Amazon (NASDAQ: AMZN) recently unveiled Luna, a cloud gaming service that will compete against Alphabet‘s (NASDAQ: GOOG) (NASDAQ: GOOGL) Google Stadia, Microsoft‘s (NASDAQ: MSFT) Project xCloud, and NVIDIA‘s (NASDAQ: NVDA) GeForce Now in the next-gen market. Let’s examine six key features investors should know about this new platform.
1. Channel-based subscriptions
Luna will feature separate “channels” of games. Each channel will offer unlimited access to a set library of games for separate monthly subscription fees. That approach will presumably allow publishers to maintain control of their own games — a sore spot that sparked an exodus of publishers from NVIDIA’s GeForce Now platform earlier this year.
Amazon has only introduced two channels so far: the Luna Plus channel and the Ubisoft channel, which will both launch with about 50 games.
2. How Luna stacks up against the competition
Luna Plus, which costs $5.99 per month during the introductory period, will allow games to be streamed at 1080p at 60fps on up to two devices at once. Ubisoft’s channel, which hasn’t been priced yet, will allow games to be streamed at the same resolutions and frame rates on a single device. Amazon says 4K streaming is “coming soon” for both channels.
By comparison, Google’s Stadia Basic tier, which lets players stream games they already purchased at 1080p, is free. The Pro tier, which offers 4K streaming, costs $9.99 per month and occasionally offers free games. However, Stadia is essentially a cloud-based storage locker for previously purchased games, instead of an all-you-can-play cloud service.
Microsoft’s xCloud will be bundled into its Xbox Game Pass Ultimate subscription, which includes Xbox Live and the Game Pass unlimited download platform, for $14.99 a month. Game Pass and xCloud both offer unlimited access to over 100 games.
GeForce Now offers a free tier, which lets users stream their own purchased games (from participating publishers) at up to 1080p at 60fps in one-hour sessions. The paid version, which costs $4.99 per month, boosts the time limit to six hours and offers access to higher-end GPUs.
3. A cross-platform experience
Luna will run on PCs, Macs, Fire TV devices, iOS devices, and Android devices. On iOS, it’s a PWA (progressive web application) that runs through the web browser instead of the App Store — which bypasses the drama regarding Apple‘s 30% cut of app revenues and its recent restrictions on xCloud, Stadia, and other cloud-based platforms.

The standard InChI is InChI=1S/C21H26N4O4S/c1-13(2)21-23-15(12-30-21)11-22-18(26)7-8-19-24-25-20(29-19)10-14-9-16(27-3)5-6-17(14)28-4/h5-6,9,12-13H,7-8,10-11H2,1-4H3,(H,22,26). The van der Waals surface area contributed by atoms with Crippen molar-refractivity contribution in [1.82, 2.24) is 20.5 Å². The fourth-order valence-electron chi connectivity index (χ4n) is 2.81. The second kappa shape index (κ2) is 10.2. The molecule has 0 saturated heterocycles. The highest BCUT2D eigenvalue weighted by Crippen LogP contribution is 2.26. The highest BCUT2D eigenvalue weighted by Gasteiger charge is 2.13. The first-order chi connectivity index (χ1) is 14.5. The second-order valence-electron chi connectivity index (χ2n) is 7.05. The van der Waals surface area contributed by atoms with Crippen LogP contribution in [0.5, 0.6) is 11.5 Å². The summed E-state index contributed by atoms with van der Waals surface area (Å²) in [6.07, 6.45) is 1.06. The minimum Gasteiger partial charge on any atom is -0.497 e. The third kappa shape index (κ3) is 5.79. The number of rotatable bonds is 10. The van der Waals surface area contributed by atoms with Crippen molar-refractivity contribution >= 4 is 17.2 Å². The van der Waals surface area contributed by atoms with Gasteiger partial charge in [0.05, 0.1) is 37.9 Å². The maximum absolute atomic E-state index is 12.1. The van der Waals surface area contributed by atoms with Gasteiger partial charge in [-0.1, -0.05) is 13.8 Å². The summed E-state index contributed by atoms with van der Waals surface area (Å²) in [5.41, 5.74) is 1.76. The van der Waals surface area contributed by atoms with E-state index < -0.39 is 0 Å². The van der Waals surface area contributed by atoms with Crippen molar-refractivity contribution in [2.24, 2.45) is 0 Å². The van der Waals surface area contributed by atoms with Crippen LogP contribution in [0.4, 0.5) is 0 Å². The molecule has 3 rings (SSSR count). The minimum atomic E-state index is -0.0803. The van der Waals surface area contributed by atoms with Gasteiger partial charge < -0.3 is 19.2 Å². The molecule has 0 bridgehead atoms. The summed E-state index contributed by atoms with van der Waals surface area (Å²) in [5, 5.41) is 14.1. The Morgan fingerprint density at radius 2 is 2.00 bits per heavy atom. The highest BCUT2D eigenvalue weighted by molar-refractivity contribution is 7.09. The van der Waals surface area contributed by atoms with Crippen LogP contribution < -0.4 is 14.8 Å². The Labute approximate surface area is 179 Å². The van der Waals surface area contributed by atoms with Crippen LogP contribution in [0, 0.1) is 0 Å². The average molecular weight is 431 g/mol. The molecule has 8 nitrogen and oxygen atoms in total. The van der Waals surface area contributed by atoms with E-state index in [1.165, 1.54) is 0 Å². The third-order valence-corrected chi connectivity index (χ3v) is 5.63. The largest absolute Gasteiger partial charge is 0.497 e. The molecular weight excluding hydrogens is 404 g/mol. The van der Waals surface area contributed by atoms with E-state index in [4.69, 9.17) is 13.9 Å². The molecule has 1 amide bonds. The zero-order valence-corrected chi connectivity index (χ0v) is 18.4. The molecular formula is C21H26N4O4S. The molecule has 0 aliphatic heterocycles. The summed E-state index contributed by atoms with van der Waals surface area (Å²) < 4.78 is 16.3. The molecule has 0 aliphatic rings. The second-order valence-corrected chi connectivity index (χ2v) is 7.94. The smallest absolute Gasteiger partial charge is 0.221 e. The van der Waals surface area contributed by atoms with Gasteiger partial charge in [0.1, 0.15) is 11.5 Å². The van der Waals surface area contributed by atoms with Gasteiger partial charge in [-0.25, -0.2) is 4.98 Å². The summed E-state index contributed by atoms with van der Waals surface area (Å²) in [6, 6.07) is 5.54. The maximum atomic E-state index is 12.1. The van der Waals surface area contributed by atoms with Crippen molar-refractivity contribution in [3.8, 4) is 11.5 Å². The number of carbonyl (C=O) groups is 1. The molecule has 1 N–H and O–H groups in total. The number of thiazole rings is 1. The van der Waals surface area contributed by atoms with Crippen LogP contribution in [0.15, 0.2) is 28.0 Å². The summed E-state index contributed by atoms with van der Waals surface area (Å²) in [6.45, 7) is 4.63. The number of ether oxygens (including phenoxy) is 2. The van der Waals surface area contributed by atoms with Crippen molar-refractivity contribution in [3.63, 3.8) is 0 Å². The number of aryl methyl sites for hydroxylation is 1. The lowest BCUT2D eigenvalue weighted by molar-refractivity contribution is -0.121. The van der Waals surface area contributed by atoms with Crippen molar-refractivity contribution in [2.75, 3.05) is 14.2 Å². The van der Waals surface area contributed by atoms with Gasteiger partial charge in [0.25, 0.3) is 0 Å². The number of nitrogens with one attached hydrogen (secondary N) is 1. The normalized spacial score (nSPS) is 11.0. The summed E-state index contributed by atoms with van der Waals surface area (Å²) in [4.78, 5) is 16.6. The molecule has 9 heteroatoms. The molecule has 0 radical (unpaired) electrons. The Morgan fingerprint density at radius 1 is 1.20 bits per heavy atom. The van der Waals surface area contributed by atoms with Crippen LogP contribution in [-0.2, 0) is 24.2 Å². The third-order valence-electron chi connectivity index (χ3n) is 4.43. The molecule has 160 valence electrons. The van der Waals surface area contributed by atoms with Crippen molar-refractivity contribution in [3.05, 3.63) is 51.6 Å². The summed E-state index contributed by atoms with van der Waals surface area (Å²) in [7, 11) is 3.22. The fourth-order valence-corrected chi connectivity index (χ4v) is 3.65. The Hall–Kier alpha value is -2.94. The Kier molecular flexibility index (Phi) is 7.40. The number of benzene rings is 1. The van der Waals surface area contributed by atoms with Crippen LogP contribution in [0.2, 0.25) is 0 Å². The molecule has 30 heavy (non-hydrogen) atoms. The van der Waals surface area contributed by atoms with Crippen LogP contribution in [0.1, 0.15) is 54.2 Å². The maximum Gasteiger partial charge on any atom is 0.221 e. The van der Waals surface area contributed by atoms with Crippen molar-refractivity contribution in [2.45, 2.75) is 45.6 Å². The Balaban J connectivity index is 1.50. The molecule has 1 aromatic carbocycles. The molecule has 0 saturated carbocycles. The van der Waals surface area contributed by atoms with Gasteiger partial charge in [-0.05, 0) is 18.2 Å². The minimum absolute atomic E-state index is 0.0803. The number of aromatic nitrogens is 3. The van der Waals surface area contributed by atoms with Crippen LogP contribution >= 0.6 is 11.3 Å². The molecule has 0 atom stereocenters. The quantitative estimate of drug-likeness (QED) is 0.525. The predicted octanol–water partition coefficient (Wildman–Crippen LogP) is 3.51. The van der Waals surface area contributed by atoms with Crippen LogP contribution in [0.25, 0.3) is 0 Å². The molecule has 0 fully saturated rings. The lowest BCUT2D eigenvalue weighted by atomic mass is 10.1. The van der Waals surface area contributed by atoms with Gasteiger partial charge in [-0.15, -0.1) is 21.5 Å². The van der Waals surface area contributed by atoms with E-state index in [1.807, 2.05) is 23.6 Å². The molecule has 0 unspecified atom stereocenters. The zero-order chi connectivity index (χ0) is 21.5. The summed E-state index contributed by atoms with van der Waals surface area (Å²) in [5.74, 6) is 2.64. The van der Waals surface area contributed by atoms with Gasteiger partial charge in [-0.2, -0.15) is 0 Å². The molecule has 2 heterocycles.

4. It’s powered by NVIDIA’s hardware
Luna will be powered by Amazon Web Services (AWS) and NVIDIA’s GPUs. By comparison, Stadia and xCloud both use AMD‘s (NASDAQ: AMD) GPUs instead of NVIDIA’s.
If Luna gains momentum, it could strengthen NVIDIA’s data center business — which generated 45% of its revenue last quarter — and complement the segment’s growth in the AI market.
5. Luna will be integrated with Twitch and Alexa
Amazon plans to integrate Luna with Twitch’s streaming platform in the near future. That move, which mirrors Google’s recent integration of Stadia into YouTube Gaming, could reinforce Twitch’s lead in the game streaming market.
Twitch accounted for 67.6% of all game streaming hours watched in the second quarter of 2020, according to Streamlabs. YouTube Gaming accounted for another 20%, followed by 11% for Facebook and just 1.4% for Microsoft’s Mixer — which was discontinued earlier this year. The expansion of Luna and Twitch should also complement Amazon’s own game publishing plans, which include new first-party games like New World.
Luna will also be integrated with Alexa, which will accept voice commands through the optional Luna controller. That integration should tether the service to Amazon’s Echo devices and other Alexa-enabled devices.
6. It’s an ecosystem play, not a revenue one
Right now, Amazon is only accepting “early access” applications for Luna’s limited launch in October. But when Amazon officially launches Luna, it probably won’t generate enough revenue to reduce the company’s dependence on its core e-commerce and cloud businesses.
Instead, Amazon will likely expand Luna to widen its moat against Google, Microsoft, Facebook, and other tech ecosystem rivals. It will also likely bundle discounted or free plans into Prime to expand its base of paid subscribers — which surpassed 150 million worldwide at the end of 2019.
John Mackey, CEO of Whole Foods Market, an Amazon subsidiary, is a member of The Motley Fool’s board of directors. Suzanne Frey, an executive at Alphabet, is a member of The Motley Fool’s board of directors. Teresa Kersten, an employee of LinkedIn, a Microsoft subsidiary, is a member of The Motley Fool’s board of directors. Randi Zuckerberg, a former director of market development and spokeswoman for Facebook and sister to its CEO, Mark Zuckerberg, is a member of The Motley Fool’s board of directors. Leo Sun owns shares of Amazon, Apple, and Facebook. The Motley Fool owns shares of and recommends Alphabet (A shares), Alphabet (C shares), Amazon, Apple, Facebook, Microsoft, and NVIDIA. The Motley Fool recommends Ubisoft Entertainment and recommends the following options: long January 2021 $85 calls on Microsoft, short January 2021 $115 calls on Microsoft, short January 2022 $1940 calls on Amazon, and long January 2022 $1920 calls on Amazon. The Motley Fool has a disclosure policy.
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